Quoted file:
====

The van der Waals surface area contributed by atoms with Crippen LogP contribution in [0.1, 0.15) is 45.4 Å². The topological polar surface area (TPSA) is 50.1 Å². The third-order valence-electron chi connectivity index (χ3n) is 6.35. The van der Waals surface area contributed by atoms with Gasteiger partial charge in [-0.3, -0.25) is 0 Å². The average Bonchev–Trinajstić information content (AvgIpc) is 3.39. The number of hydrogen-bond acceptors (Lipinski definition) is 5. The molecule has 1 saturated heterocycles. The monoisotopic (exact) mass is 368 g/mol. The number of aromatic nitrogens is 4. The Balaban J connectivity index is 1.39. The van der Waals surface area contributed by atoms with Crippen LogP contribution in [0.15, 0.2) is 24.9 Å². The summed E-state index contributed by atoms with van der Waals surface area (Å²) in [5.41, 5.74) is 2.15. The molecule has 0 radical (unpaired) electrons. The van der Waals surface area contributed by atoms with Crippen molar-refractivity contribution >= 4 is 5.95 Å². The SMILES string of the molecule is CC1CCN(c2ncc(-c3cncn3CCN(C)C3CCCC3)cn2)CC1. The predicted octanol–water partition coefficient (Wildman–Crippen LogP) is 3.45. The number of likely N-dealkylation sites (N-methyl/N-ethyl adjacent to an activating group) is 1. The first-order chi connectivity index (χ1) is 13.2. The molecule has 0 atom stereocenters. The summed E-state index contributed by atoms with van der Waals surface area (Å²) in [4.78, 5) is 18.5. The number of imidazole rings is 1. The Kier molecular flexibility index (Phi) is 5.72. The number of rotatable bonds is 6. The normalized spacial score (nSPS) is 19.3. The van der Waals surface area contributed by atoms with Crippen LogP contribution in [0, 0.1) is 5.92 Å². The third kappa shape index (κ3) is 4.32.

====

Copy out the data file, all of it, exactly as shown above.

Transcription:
The van der Waals surface area contributed by atoms with Crippen LogP contribution in [0.1, 0.15) is 45.4 Å². The topological polar surface area (TPSA) is 50.1 Å². The third-order valence-electron chi connectivity index (χ3n) is 6.35. The van der Waals surface area contributed by atoms with Gasteiger partial charge in [-0.3, -0.25) is 0 Å². The average Bonchev–Trinajstić information content (AvgIpc) is 3.39. The number of hydrogen-bond acceptors (Lipinski definition) is 5. The molecule has 1 saturated heterocycles. The monoisotopic (exact) mass is 368 g/mol. The number of aromatic nitrogens is 4. The Balaban J connectivity index is 1.39. The van der Waals surface area contributed by atoms with Crippen LogP contribution in [0.15, 0.2) is 24.9 Å². The summed E-state index contributed by atoms with van der Waals surface area (Å²) in [5.41, 5.74) is 2.15. The molecule has 0 radical (unpaired) electrons. The van der Waals surface area contributed by atoms with Crippen molar-refractivity contribution >= 4 is 5.95 Å². The SMILES string of the molecule is CC1CCN(c2ncc(-c3cncn3CCN(C)C3CCCC3)cn2)CC1. The predicted octanol–water partition coefficient (Wildman–Crippen LogP) is 3.45. The number of likely N-dealkylation sites (N-methyl/N-ethyl adjacent to an activating group) is 1. The first-order chi connectivity index (χ1) is 13.2. The molecule has 0 atom stereocenters. The summed E-state index contributed by atoms with van der Waals surface area (Å²) in [4.78, 5) is 18.5. The number of imidazole rings is 1. The Kier molecular flexibility index (Phi) is 5.72. The number of rotatable bonds is 6. The normalized spacial score (nSPS) is 19.3. The van der Waals surface area contributed by atoms with Crippen LogP contribution in [0, 0.1) is 5.92 Å². The third kappa shape index (κ3) is 4.32.